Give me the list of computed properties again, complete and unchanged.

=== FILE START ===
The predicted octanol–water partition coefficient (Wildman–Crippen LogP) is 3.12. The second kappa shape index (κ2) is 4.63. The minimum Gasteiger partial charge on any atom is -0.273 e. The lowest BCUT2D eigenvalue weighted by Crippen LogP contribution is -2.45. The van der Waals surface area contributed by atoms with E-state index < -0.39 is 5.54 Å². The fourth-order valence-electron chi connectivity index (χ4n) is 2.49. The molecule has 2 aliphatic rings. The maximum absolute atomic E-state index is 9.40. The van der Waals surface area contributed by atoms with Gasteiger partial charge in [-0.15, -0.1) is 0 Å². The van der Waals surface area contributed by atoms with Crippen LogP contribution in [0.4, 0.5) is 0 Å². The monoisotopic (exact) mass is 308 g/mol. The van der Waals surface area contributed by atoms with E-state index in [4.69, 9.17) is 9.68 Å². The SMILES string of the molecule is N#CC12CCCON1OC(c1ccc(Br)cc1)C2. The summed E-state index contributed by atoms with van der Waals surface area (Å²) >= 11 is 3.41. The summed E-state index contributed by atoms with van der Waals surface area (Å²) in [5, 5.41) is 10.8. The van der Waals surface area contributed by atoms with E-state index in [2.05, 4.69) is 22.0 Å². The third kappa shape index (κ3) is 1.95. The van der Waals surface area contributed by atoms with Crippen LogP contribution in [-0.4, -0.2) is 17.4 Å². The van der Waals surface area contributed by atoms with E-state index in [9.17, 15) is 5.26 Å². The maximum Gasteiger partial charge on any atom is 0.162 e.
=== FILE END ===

The predicted octanol–water partition coefficient (Wildman–Crippen LogP) is 3.12. The second kappa shape index (κ2) is 4.63. The minimum Gasteiger partial charge on any atom is -0.273 e. The lowest BCUT2D eigenvalue weighted by Crippen LogP contribution is -2.45. The van der Waals surface area contributed by atoms with E-state index < -0.39 is 5.54 Å². The fourth-order valence-electron chi connectivity index (χ4n) is 2.49. The molecule has 2 aliphatic rings. The maximum absolute atomic E-state index is 9.40. The van der Waals surface area contributed by atoms with Gasteiger partial charge in [-0.15, -0.1) is 0 Å². The van der Waals surface area contributed by atoms with Crippen LogP contribution in [0.4, 0.5) is 0 Å². The monoisotopic (exact) mass is 308 g/mol. The van der Waals surface area contributed by atoms with E-state index in [4.69, 9.17) is 9.68 Å². The SMILES string of the molecule is N#CC12CCCON1OC(c1ccc(Br)cc1)C2. The summed E-state index contributed by atoms with van der Waals surface area (Å²) >= 11 is 3.41. The summed E-state index contributed by atoms with van der Waals surface area (Å²) in [5, 5.41) is 10.8. The van der Waals surface area contributed by atoms with E-state index in [2.05, 4.69) is 22.0 Å². The third kappa shape index (κ3) is 1.95. The van der Waals surface area contributed by atoms with Crippen LogP contribution in [-0.4, -0.2) is 17.4 Å². The van der Waals surface area contributed by atoms with E-state index in [9.17, 15) is 5.26 Å². The maximum Gasteiger partial charge on any atom is 0.162 e.